Check out tips and tricks for traveling abroad with your technology from our very own guest writer, Anya Overmann. You can check her out here: https://www.anyaovermann.com/blog/tips-tricks-traveling-abroad-tech/
While most people aren’t considering travel during a pandemic, I took a different approach. I decided to escape the epicenter of COVID in the US, finally pursue my dream as a digital nomad, and fly to safer locations in Europe. My journey began back in late August 2020 in Croatia. I spent 9 weeks there, then moved over to Malta (an island nation in the Mediterranean, just south of Sicily). Being a writer that relies on technology and good connections to earn an income; I have learned a lot about how to navigate tech and travel.
Here’s tips and tricks for traveling with your tech:
Tips and Tricks on Travel Adapters
Travel adapters are a must for traveling nearly anywhere outside the US–– with the exceptions of Canada, Mexico, and Japan, which also have the same plugs and sockets as we do in the US (Type A/Type B plugs). In most of Europe, they use Type C plugs which have two round pegs. The UK, Ireland, Malta (where I am currently), Malaysia, and Singapore use Type G plugs which have three flat prongs. Two of the prongs allow electricity to flow and one prong is solely for stability. You can see the UK plug here on the left, and the Euro plug on the right:
I used to resent packing such a chunky British travel adapter, but have been since persuaded it’s actually one of the best plugs in the world. There are universal travel adapters that you can purchase which include all the major plugs: Type A/B (US/Canada/Mexico/Japan)Type C & F (most of Europe/Russia/parts of South America/parts of Asia)Type G (UK/Ireland/Malta/Malaysia/Singapore)Type I (China/Australia/New Zealand/Argentina). But, believe it or not, there are even more types of plugs in the world that aren’t typically included in universal adapters. Here’s a full list. You can find travel adapters in the travel section of many major department stores. If all else fails: order what you need online before you leave for your travels.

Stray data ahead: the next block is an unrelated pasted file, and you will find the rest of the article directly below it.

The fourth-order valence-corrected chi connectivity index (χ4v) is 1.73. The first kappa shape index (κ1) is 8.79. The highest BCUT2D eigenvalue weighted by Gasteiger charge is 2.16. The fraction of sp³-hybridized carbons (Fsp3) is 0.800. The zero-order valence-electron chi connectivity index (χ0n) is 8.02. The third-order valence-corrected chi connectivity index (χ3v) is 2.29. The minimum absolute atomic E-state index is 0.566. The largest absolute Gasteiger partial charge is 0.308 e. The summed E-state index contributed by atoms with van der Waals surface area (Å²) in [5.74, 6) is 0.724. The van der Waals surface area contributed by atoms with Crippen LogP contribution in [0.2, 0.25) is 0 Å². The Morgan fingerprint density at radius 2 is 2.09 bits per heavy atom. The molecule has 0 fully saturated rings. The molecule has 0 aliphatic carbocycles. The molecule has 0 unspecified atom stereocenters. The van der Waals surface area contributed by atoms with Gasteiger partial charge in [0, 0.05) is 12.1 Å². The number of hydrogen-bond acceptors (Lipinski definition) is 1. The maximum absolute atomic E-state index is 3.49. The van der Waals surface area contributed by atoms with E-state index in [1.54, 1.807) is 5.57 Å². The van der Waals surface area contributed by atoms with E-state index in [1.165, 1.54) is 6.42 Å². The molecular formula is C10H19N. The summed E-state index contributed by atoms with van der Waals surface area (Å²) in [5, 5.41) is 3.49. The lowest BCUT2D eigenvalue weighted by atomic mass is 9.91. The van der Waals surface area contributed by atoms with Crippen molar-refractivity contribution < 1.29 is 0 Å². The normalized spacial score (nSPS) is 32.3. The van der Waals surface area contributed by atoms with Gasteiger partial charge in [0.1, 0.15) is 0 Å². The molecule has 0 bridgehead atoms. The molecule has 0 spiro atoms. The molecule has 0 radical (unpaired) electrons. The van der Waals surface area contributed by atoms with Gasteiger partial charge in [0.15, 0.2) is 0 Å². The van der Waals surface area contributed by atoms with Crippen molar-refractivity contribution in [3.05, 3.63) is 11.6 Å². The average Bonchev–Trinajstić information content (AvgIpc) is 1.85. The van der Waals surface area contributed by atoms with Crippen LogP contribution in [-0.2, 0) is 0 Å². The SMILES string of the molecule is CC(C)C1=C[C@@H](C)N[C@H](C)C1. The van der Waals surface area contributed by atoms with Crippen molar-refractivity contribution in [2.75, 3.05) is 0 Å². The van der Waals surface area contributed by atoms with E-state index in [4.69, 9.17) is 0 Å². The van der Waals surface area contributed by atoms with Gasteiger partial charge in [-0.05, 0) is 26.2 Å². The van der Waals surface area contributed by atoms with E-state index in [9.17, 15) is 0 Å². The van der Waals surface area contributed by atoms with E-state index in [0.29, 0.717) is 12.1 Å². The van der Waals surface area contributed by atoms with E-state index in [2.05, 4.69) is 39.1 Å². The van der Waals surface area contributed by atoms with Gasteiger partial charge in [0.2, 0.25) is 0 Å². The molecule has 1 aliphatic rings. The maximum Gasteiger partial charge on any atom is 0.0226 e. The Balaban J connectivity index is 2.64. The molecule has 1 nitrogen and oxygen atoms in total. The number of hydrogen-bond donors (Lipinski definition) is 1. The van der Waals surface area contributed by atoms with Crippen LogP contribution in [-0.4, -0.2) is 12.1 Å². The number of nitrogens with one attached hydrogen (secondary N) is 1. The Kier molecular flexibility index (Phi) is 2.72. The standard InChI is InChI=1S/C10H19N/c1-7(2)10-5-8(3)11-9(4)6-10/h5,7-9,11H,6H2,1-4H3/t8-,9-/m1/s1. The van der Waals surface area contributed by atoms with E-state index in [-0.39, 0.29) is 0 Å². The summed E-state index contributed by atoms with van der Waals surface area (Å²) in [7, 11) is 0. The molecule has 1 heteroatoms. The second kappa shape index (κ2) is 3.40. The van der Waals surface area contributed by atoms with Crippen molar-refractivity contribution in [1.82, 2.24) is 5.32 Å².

Tips and Tricks on SIM Cards
While many service providers offer packages for using your phone outside the US, they are usually unreasonably expensive. (Yeah, I’m looking at you, AT&T). A more affordable option tends to be purchasing a SIM card in the country you will spend the most time so that you can continue to make calls, send and receive texts, and use data without spending a fortune. In fact, you can sometimes end up spending less on a phone plan abroad than you do at home.
There are a variety of service providers abroad willing to sell you a SIM card with packages that often serve you in more than one country. This is particularly the case in Europe. You can buy them at pretty much any airport, corner shop, or convenience store. Once you buy it, you just take the little pin tool they provide to pop open the little SIM shelf in your phone and replace your American SIM card with the SIM you’ve purchased. Then you’re good to go.
Pro tip: Put that tiny little American SIM card in a safe and secure location that you will be able to find later. You really don’t want to lose your old SIM card. It’s best to do your research on service providers and packages before purchasing a SIM wherever you’re going. Know what you’re getting, how much data you’re getting, and in which countries the service is operable. Because there are so many different options for SIM cards and it can be a tricky matter to navigate (especially if you plan to travel between multiple countries around the world like I do), I strongly recommend opting for Google Fi instead.